A painting depicting one of the great acts of British heroism – the Antarctic explorer Captain Lawrence Oates walking to his death in 1912 – comes to auction at Sworders next month. The picture, the second depiction of the scene to be consigned in a matter of months, forms part of the Fine Interiors sale on 30-31 March.
Oates’s story of self-sacrifice during the ill-fated Terra Nova expedition to the South Pole was one that resonated powerfully with the British on the eve of the First World War. And it remains relevant today as the nation searches for the character traits of resilience, determination, and selflessness in the face of a global pandemic.
When incapacitated by frostbite, gangrene, and malnutrition, Oates became a liability to his party, he chose to walk out of his tent into a blizzard having uttered the celebrated words 'I am just going out and I may be some time.' Expedition leader Captain Scott recorded in his diary on March 15, 1912: 'We knew that poor Oates was walking to his death, but though we tried to dissuade him, we knew it was the act of a brave man and an English gentleman.'
The remaining trio in Oates party struggled on for another 20 miles where their frozen bodies were eventually discovered by a search party on November 12, 1912.
George Percy Jacomb-Hood MVO RBA (1857-1929) 'A very gallant gentleman', oil on board. Estimate £10,000–15,000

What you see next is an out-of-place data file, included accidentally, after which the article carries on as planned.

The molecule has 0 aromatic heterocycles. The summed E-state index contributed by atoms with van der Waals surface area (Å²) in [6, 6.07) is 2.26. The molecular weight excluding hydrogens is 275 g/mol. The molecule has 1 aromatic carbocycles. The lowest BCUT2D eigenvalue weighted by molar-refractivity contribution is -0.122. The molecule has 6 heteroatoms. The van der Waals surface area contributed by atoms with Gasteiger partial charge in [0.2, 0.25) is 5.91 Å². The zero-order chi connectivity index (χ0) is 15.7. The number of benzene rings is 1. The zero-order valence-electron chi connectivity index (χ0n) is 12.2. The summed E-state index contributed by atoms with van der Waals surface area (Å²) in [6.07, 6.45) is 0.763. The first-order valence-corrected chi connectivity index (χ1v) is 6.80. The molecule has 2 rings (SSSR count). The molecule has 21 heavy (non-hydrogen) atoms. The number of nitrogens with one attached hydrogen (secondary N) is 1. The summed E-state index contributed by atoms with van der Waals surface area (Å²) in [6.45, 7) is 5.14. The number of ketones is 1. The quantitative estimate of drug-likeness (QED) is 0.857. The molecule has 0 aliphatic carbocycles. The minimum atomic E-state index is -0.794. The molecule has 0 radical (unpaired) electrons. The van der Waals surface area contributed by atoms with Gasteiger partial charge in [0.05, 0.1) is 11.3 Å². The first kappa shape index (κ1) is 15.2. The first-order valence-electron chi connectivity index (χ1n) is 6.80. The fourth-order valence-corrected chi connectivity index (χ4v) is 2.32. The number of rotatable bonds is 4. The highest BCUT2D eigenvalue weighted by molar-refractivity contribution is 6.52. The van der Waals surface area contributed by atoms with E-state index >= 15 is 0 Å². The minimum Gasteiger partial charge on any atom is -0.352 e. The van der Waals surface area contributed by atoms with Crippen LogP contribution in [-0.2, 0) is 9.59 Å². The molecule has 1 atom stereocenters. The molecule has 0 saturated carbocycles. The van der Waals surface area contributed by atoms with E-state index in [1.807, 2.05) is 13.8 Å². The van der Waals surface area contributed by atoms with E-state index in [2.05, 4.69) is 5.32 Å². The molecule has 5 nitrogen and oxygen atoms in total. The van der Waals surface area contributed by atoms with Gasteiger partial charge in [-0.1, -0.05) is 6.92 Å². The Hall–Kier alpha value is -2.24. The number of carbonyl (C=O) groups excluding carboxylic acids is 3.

The emotive scene of Oates’ final walk was painted by a number of artists including John Charles Dollman (1851-1934) whose ink and watercolour sketch 'A Very Gallant Gentleman' sold for £33,800 (including buyer’s premium) in the Fine Interiors sale of September 2020. The finished picture which hangs in the Cavalry Club, London was commissioned by officers of the Inniskilling Dragoons in 1913 and shown at the Royal Academy that year.
The most recent consignment, an oil on board sketch of the same title is by George Percy Jacomb-Hood (1857-1929), a painter, etcher, and illustrator who was a founding member of the New English Art Club. A label to the back of the picture suggests it was among the works donated to the Artists War Fund in 1914. The fund, founded in 1899 at the instigation of JW Waterhouse to raise funds for British casualties of the 2nd Boer War, was revived with the onset of conflict in 1914.